What do we mean by a species

Cynics have said, with some truth, that a species is what a competent taxonomist regards as a species. On the other hand, back in the 1930s two American biologists, Mayr and Dobzhansky, proposed an empirical test that could be used to decide whether two populations were part of the same species or of two different species. They recognized organisms as being members of a single species if they could, at least potentially, breed together in nature to produce fertile offspring. They called a species tested and defined in this way a biological species or biospecies. In the examples that we have used earlier in this chapter we know that melanic and normal peppered moths can mate and that the offspring are fully fertile; this is also true of plants from the different types of Agrostis. They are all variations within species - not separate species.

In practice, however, biologists do not apply the Mayr-Dobzhansky test before they recognize every species: there is simply not enough time or resources, and in any case, there are vast portions of the living world - most microorganisms, for example - where an absence of sexual reproduction makes a strict interbreeding criterion inappropriate. What is more important is that the test recognizes a crucial element in the evolutionary process that we have met already in considering specialization industrial melanism in the peppered moth biospecies: the Mayr-Dobzhansky test

Figure 1.7 The orthodox picture of ecological speciation. A uniform species with a large range (1) differentiates (2) into subpopulations (for example, separated by geographic barriers or dispersed onto different islands), which become genetically isolated from each other (3). After evolution in isolation they may meet again, when they are either already unable to hybridize (4a) and have become true biospecies, or they produce hybrids of lower fitness (4b), in which case evolution may favor features that prevent interbreeding between the 'emerging species' until they are true biospecies.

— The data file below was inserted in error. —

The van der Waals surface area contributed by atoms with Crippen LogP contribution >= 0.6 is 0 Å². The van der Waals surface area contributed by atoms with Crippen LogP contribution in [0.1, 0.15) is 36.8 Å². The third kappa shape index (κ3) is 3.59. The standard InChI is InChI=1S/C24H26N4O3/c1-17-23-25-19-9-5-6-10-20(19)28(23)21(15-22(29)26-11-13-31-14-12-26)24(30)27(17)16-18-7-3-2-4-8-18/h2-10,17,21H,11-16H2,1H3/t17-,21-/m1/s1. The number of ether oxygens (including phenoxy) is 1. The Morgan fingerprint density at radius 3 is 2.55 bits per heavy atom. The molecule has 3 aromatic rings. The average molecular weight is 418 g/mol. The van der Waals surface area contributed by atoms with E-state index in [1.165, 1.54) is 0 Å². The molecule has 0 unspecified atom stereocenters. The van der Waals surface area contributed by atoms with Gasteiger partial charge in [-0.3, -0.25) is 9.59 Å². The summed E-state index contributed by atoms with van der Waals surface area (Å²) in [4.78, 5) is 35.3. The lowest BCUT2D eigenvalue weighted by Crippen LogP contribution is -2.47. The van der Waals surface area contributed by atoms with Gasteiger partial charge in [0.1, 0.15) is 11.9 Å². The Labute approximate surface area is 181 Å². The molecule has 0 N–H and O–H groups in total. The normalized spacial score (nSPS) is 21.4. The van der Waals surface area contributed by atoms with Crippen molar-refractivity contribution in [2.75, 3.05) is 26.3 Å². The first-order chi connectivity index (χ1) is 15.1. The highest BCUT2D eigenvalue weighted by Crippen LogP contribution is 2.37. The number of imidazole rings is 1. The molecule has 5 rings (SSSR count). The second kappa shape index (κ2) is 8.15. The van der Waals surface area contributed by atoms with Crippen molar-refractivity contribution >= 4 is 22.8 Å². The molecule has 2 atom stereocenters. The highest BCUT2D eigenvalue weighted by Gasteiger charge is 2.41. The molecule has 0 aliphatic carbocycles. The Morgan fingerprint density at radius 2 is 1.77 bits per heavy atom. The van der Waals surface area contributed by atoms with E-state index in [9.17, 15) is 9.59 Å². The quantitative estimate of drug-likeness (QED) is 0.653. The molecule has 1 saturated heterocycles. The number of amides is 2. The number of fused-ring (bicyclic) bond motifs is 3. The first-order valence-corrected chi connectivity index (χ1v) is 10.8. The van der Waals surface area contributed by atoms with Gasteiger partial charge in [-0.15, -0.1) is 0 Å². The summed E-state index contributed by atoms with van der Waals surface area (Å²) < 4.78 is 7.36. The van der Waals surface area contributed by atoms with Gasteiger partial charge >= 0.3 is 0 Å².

What Mean Ecology

Figure 1.7 The orthodox picture of ecological speciation. A uniform species with a large range (1) differentiates (2) into subpopulations (for example, separated by geographic barriers or dispersed onto different islands), which become genetically isolated from each other (3). After evolution in isolation they may meet again, when they are either already unable to hybridize (4a) and have become true biospecies, or they produce hybrids of lower fitness (4b), in which case evolution may favor features that prevent interbreeding between the 'emerging species' until they are true biospecies.

Time

Time within species. If the members of two populations are able to hybridize, and their genes are combined and reassorted in their progeny, then natural selection can never make them truly distinct. Although natural selection may tend to force a population to evolve into two or more distinct forms, sexual reproduction and hybridization mix them up again.

'Ecological' speciation is speciation driven by divergent natural selection in distinct subpopulations (Schluter, 2001). The most orthodox scenario for this comprises a number of stages (Figure 1.7). First, two subpopulations become geographically isolated and natural selection drives genetic adaptation to their local environments. Next, as a byproduct of this genetic differentiation, a degree of reproductive isolation builds up between the two. This may be 'pre-zygotic', tending to prevent mating in the first place (e.g. differences in courtship ritual), or 'post-zygotic': reduced viability, perhaps inviability, of the offspring themselves. Then, in a phase of 'secondary contact', the two subpopulations re-meet. The hybrids between individuals from the different subpopulations are now of low fitness, because they are literally neither one thing nor the other. Natural selection will then favor any feature in either subpopulation that reinforces reproductive isolation, especially pre-zygotic characteristics, preventing the production of low-fitness hybrid offspring. These breeding barriers then cement the distinction between what have now become separate species.